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Synthetic Genomics and ExxonMobil’s partnership bore fruit on Monday, said a press release that announced the development of a modified algae strain that could push algae-based energy closer to being a commercially viable alternative energy source.
The only way forward for algae-based energy to become commercial is if a high content strain that grows quickly is discovered. SG’s advanced cell engineering technologies has now managed to enhance the algae’s oil content from 20 to 40 percent, according to an official report published in the peer-reviewed Nature Biotechnology journal. The latest discovery moves the green fuel source closer to that mass market utilization.
“We remain convinced that synthetic biology holds crucial answers to unlocking the potential of algae as a renewable energy source,” said J. Craig Venter, Ph.D., Synthetic Genomics co-founder and chairman. “We look forward to continued work with ExxonMobil so that eventually we will indeed have a viable alternative energy source.”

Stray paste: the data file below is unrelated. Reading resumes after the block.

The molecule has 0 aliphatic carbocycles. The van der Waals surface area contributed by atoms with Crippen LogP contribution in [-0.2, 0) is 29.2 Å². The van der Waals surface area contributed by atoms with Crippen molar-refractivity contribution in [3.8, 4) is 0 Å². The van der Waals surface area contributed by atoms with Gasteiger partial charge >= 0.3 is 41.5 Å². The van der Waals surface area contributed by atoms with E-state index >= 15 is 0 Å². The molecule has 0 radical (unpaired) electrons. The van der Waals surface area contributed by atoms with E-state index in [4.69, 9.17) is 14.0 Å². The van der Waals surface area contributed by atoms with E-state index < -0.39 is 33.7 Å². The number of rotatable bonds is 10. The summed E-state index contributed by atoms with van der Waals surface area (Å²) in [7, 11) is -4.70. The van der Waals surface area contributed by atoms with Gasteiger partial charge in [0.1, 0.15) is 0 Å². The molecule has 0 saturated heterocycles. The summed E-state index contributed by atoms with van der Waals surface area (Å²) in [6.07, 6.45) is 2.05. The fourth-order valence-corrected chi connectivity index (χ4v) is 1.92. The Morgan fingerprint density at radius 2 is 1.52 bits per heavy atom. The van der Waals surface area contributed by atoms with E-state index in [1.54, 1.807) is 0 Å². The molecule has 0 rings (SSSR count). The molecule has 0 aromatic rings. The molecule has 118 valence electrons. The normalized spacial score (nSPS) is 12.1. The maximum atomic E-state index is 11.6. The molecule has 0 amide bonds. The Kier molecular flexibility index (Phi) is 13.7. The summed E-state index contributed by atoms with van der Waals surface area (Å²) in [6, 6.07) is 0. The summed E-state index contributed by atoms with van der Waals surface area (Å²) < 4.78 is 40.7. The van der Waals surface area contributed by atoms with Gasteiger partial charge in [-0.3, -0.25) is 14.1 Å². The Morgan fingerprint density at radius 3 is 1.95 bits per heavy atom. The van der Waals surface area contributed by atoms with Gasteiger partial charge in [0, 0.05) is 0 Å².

“This key milestone in our advanced biofuels program confirms our belief that algae can be incredibly productive as a renewable energy source with a corresponding positive contribution to our environment,” Vijay Swarup, vice president for research and development at ExxonMobil Research and Engineering Company, said in the company’s press release. “Our work with Synthetic Genomics continues to be an important part of our broader research into lower-emission technologies to reduce the risk of climate change.”
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Synthetic Genomics CTO James Flatt had previously dismissed the prospect that the simple modification of an algae’s genome could allow the biofuel to reach commercial viability. In 2013, Exxon and the lab reworked their agreement for phase II research that would get back to basic science instead of focusing on creating a commercial success.
ExxonMobil is also pursuing other emission-reducing technologies, including carbon capture and storage, and advanced energy-saving materials, according to a press release.
By Zainab Calcuttawala for Oilprice.com
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Zainab Calcuttawala is an American journalist based in Morocco. She completed her undergraduate coursework at the University of Texas at Austin (Hook’em) and reports on…
And because algae is Green, this is a "Green" energy, right?
Don't get me wrong-- I'm fine with the technology. But I don't see the need. We have enough oil in the ground to last until we are using other fuels that are not producing emissions. So why do this?